Archive for August 15th, 2008
I predicted that this would be a very negative campaign, and it appears it already started. Jerome Corsi, who was a driving force behind the debunked swiftboat attacks against John Kerry in 2004, has decided to use lies and mud to try to take down another Democratic Presidential candidate, this time Barack Obama. I doubt it will work.
When the attacks on Kerry came out in 2004, the Senator chose at first not to dignify them by refuting them. The media treated Kerry as the story — are these claims true? As it came out that the ‘swiftboaters’ had actually not served with Kerry, and Kerry’s experiences were verified by his colleagues, people started to realize that the book and attacks were nothing but smears. Now the term “swiftboating” refers to that kind of dishonest character assassination against a political personality. The worst they could get on Kerry is that he may have been wrong about when he was in Cambodian waters (he recollected Christmas, it may have been sometime near Christmas), but he’d already noted that publicly. Exemplary of the dishonesty behind the swiftboaters is that Corsi’s cowriter, John O’Neill, claimed it was “impossible” for Kerry to have been in Cambodia because he would have been disciplined, no swiftboat commander would do that. Yet it’s on record that O’Neill admitted to President Nixon himself he had been in Cambodia around the same time.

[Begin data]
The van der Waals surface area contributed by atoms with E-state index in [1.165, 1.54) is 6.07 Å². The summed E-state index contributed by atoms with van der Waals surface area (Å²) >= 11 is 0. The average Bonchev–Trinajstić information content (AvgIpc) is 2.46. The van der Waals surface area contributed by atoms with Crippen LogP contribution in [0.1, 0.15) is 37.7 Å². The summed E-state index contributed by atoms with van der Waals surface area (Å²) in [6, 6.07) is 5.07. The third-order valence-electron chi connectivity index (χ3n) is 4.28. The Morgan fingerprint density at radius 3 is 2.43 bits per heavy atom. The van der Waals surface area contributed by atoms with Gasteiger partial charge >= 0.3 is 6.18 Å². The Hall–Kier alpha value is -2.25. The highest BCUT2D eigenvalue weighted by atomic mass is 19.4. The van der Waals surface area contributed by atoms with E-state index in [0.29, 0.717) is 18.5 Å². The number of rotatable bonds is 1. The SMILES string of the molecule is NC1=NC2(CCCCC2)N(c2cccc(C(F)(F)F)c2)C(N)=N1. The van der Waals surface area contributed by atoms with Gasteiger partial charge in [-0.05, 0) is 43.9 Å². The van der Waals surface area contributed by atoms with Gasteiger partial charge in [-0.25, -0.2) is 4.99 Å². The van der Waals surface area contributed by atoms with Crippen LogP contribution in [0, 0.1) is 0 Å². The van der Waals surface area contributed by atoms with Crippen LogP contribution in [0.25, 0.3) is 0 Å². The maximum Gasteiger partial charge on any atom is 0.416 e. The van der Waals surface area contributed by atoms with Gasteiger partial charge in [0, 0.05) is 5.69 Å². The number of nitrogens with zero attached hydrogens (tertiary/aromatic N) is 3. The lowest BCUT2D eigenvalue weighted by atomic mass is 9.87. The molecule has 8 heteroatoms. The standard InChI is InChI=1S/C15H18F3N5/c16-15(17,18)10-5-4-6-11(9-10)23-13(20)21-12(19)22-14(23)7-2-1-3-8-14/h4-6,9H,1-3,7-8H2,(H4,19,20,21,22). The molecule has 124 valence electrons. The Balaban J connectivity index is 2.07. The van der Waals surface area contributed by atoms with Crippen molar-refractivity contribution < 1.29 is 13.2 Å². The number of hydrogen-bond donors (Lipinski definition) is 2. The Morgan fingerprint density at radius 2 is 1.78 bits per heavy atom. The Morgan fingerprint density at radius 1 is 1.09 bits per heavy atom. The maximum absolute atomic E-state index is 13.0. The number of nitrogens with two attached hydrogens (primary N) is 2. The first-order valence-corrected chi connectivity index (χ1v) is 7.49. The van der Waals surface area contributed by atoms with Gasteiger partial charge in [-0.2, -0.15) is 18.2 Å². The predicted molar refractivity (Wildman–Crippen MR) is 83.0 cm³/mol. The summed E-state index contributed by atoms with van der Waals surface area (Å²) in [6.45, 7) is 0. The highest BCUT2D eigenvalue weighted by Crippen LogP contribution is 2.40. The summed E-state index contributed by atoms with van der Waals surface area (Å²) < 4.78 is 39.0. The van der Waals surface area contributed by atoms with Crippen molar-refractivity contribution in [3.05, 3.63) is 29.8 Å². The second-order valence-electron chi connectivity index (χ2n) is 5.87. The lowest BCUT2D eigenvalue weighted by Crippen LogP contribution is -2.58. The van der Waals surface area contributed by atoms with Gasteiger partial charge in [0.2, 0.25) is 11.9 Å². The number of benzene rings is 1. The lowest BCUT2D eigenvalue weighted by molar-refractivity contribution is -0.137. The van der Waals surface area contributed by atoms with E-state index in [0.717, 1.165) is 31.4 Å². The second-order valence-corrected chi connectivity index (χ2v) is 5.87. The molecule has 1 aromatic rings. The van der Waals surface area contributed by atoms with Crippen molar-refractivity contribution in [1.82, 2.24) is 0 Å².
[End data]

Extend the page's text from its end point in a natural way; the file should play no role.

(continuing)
Barack Obama’s campaign, unlike John Kerry’s, is ready for this. That already is shown by the reaction to Corsi’s book. While it’s a best seller, the news story is not “is Senator Obama a radical leftist hiding Muslim connections” (the book’s claim), but rather “will this scandal by an author lacking credibility sink the Obama campaign.” In other words, the story is about the smear, not about the candidate. It’s assumed the book is dishonest propaganda, but that it might nonetheless be effective. In 2004 the book was considered credible, and it was really only after the campaign that the extent of the swiftboat fabrications were revealed.
Unlike Kerry, Obama is set to meet smears head on, knowing that the Kerry approach (like Dukakis in 1988 ) doesn’t work. The media needs ‘the other side’ of the story, or else it’ll get reported with more credibility than it deserves. John Kerry himself is part of this, starting a website “truth fights back,” designed to not only respond to smears, but enlist supporters in reporting smears that are out there so they can be dealt with. In the past this ‘no smear left behind’ approach was seen as dangerous, it might give the smears more credibility than they deserve. And indeed, really outlandish and silly smears (e.g., Obama’s birth certificate has problems, etc.) are pretty much ignored. But ones like these need to be met.
John McCain has certainly suffered smears in his political life, most notoriously the false rumors of his “black child,” apparently planted by the Bush campaign in the 2000 primary. From what I’ve been able to find on line, there aren’t many smears at all against McCain yet. There are exaggerations: connections with lobbyists or the Georgian government are used to insinuate that McCain is in the back pocket of DC insiders, and not a maverick at all. They’ve also twisted a poor choice of words about “100 years if necessary” concerning Iraq to paint him as a war monger. But twisting words and bringing up connections to make misleading statements about politicians is now standard fare. It’s used by and against both parties.